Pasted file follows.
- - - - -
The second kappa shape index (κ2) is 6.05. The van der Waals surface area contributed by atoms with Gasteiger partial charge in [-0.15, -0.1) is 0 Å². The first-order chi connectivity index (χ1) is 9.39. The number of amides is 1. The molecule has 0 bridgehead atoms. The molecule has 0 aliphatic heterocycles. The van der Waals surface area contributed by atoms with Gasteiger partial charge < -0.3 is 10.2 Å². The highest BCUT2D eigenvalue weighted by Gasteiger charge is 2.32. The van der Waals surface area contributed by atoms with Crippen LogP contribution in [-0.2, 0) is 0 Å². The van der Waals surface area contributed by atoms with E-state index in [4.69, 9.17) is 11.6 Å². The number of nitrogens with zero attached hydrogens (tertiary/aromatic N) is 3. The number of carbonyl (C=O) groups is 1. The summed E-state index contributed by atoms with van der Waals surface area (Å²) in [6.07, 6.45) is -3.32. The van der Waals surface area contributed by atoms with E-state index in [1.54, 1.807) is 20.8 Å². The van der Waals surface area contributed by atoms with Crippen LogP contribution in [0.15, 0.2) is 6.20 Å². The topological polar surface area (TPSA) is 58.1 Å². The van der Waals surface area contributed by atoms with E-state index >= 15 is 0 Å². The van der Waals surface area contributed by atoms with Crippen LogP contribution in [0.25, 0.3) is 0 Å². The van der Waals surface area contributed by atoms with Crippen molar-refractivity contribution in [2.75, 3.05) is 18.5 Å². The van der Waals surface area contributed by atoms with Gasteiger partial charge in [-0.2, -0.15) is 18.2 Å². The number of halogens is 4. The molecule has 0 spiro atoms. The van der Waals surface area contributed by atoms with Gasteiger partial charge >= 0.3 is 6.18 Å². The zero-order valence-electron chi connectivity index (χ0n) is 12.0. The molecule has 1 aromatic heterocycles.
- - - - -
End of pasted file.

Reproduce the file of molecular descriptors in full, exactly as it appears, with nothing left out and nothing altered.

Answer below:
The second kappa shape index (κ2) is 6.05. The van der Waals surface area contributed by atoms with Gasteiger partial charge in [-0.15, -0.1) is 0 Å². The first-order chi connectivity index (χ1) is 9.39. The number of amides is 1. The molecule has 0 bridgehead atoms. The molecule has 0 aliphatic heterocycles. The van der Waals surface area contributed by atoms with Gasteiger partial charge < -0.3 is 10.2 Å². The highest BCUT2D eigenvalue weighted by Gasteiger charge is 2.32. The van der Waals surface area contributed by atoms with Crippen LogP contribution in [-0.2, 0) is 0 Å². The van der Waals surface area contributed by atoms with E-state index in [4.69, 9.17) is 11.6 Å². The number of nitrogens with zero attached hydrogens (tertiary/aromatic N) is 3. The number of carbonyl (C=O) groups is 1. The summed E-state index contributed by atoms with van der Waals surface area (Å²) in [6.07, 6.45) is -3.32. The van der Waals surface area contributed by atoms with E-state index in [1.54, 1.807) is 20.8 Å². The van der Waals surface area contributed by atoms with Crippen LogP contribution in [0.15, 0.2) is 6.20 Å². The topological polar surface area (TPSA) is 58.1 Å². The van der Waals surface area contributed by atoms with E-state index >= 15 is 0 Å². The van der Waals surface area contributed by atoms with Crippen LogP contribution in [0.25, 0.3) is 0 Å². The van der Waals surface area contributed by atoms with Crippen molar-refractivity contribution in [2.75, 3.05) is 18.5 Å². The van der Waals surface area contributed by atoms with Gasteiger partial charge in [-0.2, -0.15) is 18.2 Å². The number of halogens is 4. The molecule has 0 spiro atoms. The van der Waals surface area contributed by atoms with Gasteiger partial charge >= 0.3 is 6.18 Å². The zero-order valence-electron chi connectivity index (χ0n) is 12.0. The molecule has 1 aromatic heterocycles.